Multiplicity refers to people who behave as if they have at least two distinct selves, which are believed to be socially constructed (Spanos, 1994). Each self has his or her own thoughts, emotional reactions, preferences, behavior, and even memory. Often, the only shared entity is the physical body they live in. Thus, in the current study, multiplicity is a term that encompasses extreme splitting of the personality, which is qualitatively different from most people's everyday experience.
Empirical measurement of multiplicity is sparse. The first inventory published in the field was the Plural Self Scale (Altrocchi, 1999), which assesses the structure of the personality. High scores indicate that thoughts and feelings are different through time and situations. The other inventory to assess multiplicity was developed by Carter (2008) and consists of 20 items, such as “Does your handwriting change noticeably at different times?” or “Do you swing suddenly from one mood to another for no apparent reason?.” However, these scales measure the integrity of the self and rely on the assumption that there is a “you” or “I” who is able to self-reflect. Individuals who consider themselves multiple refer to themselves as a group of selves (“we”). Thus, questionnaires that assess the extent of self-integration fail to assess the experience of individuals who claim to have multiple selves who all have different thoughts, feelings, motivations, and levels of complexity.
In addition to issues of nosology, it is unclear how a stable self relates to self-esteem and well-being. Some authors argue that the more stable the self is, the better the psychological functioning and adjustment (Donahue et al., 1993; Kernis, 2005). In contrast, other authors argue that an undifferentiated self may be too rigid to adapt to the different expectations of the complex requirements of a social life; thus, the key to a successful social life is the high level of differentiation of self-concepts (Gergen, 1971; Linville, 1987). Therefore, multiplicity may be the key factor in exploring the relation between the stability of self and well-being.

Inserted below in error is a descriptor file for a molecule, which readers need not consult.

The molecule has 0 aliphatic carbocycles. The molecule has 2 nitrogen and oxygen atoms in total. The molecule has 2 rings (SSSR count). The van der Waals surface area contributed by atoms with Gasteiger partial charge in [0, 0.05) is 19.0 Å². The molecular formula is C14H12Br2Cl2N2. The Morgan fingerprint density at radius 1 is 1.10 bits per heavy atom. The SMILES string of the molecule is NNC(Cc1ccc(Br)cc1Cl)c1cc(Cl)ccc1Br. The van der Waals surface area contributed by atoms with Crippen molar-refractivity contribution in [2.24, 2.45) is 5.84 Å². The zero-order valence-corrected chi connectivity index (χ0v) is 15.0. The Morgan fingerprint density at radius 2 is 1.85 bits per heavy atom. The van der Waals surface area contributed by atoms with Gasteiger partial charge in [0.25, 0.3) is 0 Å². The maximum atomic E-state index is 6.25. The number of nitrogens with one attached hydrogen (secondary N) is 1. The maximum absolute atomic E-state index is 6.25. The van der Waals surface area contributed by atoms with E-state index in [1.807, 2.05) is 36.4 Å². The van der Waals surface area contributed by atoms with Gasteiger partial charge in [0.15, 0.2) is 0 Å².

Multiplicity shares common features with identity disturbance and its more severe form, DID. DID is considered to be a set of disrupted functions of consciousness, memory, identity, or perception of the environment that often serves as a way of coping with extreme stress and often originates from trauma (Dalenberg et al., 2012; Lynn et al., 2012). Trauma vs. non-trauma related (neutral) personality states are associated with different areas of cerebral blood flow (determined using positron emission tomography) in female patients with DID, which supports the notion that DID patients have different autobiographical selves (Reinders et al., 2003). However, the concept of DID is far from being a consensual diagnostic category, and some authors suggest that DID can be explained by a tendency toward high fantasy and motivated role-playing (Piper and Merskey, 2004; Reinders et al., 2012).
Individuals with multiplicity also have unique features that do not seem to fit existing mental health categories. The Multiplicity Scale (Carter, 2008) incorporates many items that refer to dissociation, and one study using this instrument found that the level of personality integrity was associated only with neuroticism (r = 0.35, marginally significant) among the Big Five factors in a sample of undergraduate students (N = 67; Lester and Carter, 2013), which is in line with other studies that have found an association between dissociation and neuroticism (r = 0.27; Ruiz et al., 1999). Given that dissociation, especially in the form of multiplicity, is rare, a sample of undergraduates may not reveal meaningful information about people who believe they have multiple selves. No studies were found that assessed multiplicity as an extreme form of splitting. Since self-concept has broader implications in social adjustment and mental health, understanding how the structure of personality relates to functioning beyond measures of association merits closer examination.